I saw Batman v Superman. Here’s some spoiler-free thoughts on it.
DC’s shared cinematic universe is set to kick off with Batman v Superman: Dawn of Justice, and they have certainly decided to jump in head-first. Batman v Superman features everything we knew it would– loads of new characters being introduced, huge bombastic set pieces, a hyper-aggro score full of Hans Zimmer sounds, and– of course– lots of CGI carnage laying to waste the fine cities of Metropolis and Gotham.
It was obvious there would be a lot on the surface of Batman v Superman, and is there ever. But what surprised me most was that the film is also quite jam packed below the surface– it takes on some refreshingly big, heady ideas and wants desperately to make a statement about these ideas, even if it never really manages to get those points across clearly.
In some ways, Batman v Superman is a huge success. Ben Affleck does good work as Batman, making the most of the few scenes where he gets to actually do Batman-type things, like rough up goons and lurk around in the city’s shadows. Most of his time is spent dealing with bigger, more outlandish things than we’re used to seeing the Dark Knight face, and Affleck does a great job of maintaining the hero’s authority, even as he realizes he is very much out of his league here (pun intended, sorry).
And I cannot say enough great things about Gal Gadot’s Wonder Woman. She is perfectly realized for the big screen, and adds a great sense of energy and fun into what otherwise tends to be a grim and brooding super hero affair. I’ve loved Gadot since her turn in the Fast and Furious series, but her take on the Amazon is a star-making performance. Tall and stunningly beautiful, Gadot carries herself in an other-worldly manner, long before we even see her in costume… and when she finally joins the big end fight, she got the biggest pop of the night from my audience. Batman v Superman may not have left me 100% confident in the future DC Cinematic Universe, but Wonder Woman’s solo film has jumped to the top of my must-see list.
The world building also works pretty effectively. There are cameos from familiar (and not-so-familiar) characters, which are woven into the story organically, and the result is actually smoother than what we’ve seen from Marvel’s more world building-oriented movies like Iron-Man 2 and Age of Ultron. For a story this jam-packed (it pulls liberally from both Frank Miller’s Dark Knight Returns and the Death of Superman story arc), it manages to flow pretty well without feeling bloated and over-stuffed, which might be Batman v Superman‘s greatest accomplishment.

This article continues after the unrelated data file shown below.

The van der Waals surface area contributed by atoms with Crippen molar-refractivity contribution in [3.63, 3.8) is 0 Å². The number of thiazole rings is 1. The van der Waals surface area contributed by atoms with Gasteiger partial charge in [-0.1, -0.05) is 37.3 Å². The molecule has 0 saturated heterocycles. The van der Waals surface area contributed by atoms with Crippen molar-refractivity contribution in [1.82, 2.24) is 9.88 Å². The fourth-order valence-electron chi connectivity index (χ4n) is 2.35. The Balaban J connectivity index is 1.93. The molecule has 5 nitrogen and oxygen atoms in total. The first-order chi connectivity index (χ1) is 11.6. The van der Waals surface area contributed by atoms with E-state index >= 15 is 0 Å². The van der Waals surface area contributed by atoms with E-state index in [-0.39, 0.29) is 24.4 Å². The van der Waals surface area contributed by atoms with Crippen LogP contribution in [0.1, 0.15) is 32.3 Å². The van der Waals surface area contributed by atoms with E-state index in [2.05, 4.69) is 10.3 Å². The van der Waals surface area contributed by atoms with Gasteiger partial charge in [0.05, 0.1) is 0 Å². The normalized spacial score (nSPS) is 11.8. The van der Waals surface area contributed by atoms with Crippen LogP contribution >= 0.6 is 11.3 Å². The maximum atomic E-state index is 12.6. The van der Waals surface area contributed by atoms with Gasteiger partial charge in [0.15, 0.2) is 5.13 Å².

All that stuff is so good, it makes it hard to say I outright disliked this movie. But it most definitely has a lot of problems, too, on every level. Henry Cavill gives it his all once again as Superman, but despite the fact that this movie makes it abundantly clear the filmmakers listened to the criticisms of Man of Steel, they still maintain a fundamental misunderstanding of this character. They don’t get Superman, and that is a bigger problem than ever, considering they’re now making him one of the cornerstones of the new DC movie continuity.
Jesse Eisenberg’s Lex Luthor is an even bigger misstep. I was really intrigued by this casting choice, and Eisenberg has done some really great work in the past, but his Lex is simply unbearable. There’s no logic to his behavior, and nothing that suggests he could feasibly be an entrepreneur or pillar of the Metropolis community. This is one of the biggest flaws in both Luthor and Bruce Wayne– they’re terribly one dimensional. I could not tell you what either one of them does when they’re not being a villain or a hero, respectively. It’s mind boggling to me that we could get such a note-perfect Wonder Woman, while the same filmmakers totally miss the mark on these other iconic characters.
There’s a lot of internal conflict in the logic of this movie and its characters, and that weighs everything down. I can’t really delve into those issues without entering heavy spoiler territory, so I’ll spare you the specifics for now (look for my all-spoilers review this weekend). Suffice it to say, flaws like the ones this movie suffers from go way beyond the typical dumb blockbuster movie tropes and plot holes, and into more frustrating, contradictory, and sometimes deeply troubling areas. If the whole movie had been stupider, had avoided asking any deeper questions, or steered clear of complex themes, the fact that they are often contradicted or abandoned wouldn’t feel like a problem. But these themes are brought up, they are talked about, and they are dealt with… until the movie gives up on them entirely for the sake of the next devastating set piece.
In the end, Batman v Superman clearly aspires to be about something deeper than grown men in tights punching each other. It pretty much fails in that regard, but I’d rather see Zack Snyder and company swing for the fences than not try at all. I respect the ambition behind this movie, I like the fact that two days after seeing the film, I still find myself thinking about its muddled, contrarian, and maybe actually hateful themes. And I’m impressed that they managed to take so many elements– Dozens of new characters! World-building! Two beloved comic book stories to adapt!– and still make a coherent, well paced (if slightly exhausting) movie out of it. In both its failures and successes, this movie is BIG– when Batman v Superman gets it right, it nails it (see: Wonder Woman). But when it misses the mark, it goes way off target. The value you place on those strengths and flaws will ultimately determine your feelings about this movie… and while that might sound ridiculously obvious, it actually really matters when you’re looking at such a perfectly mixed bag as Batman v Superman.
We’ll talk more on Friday.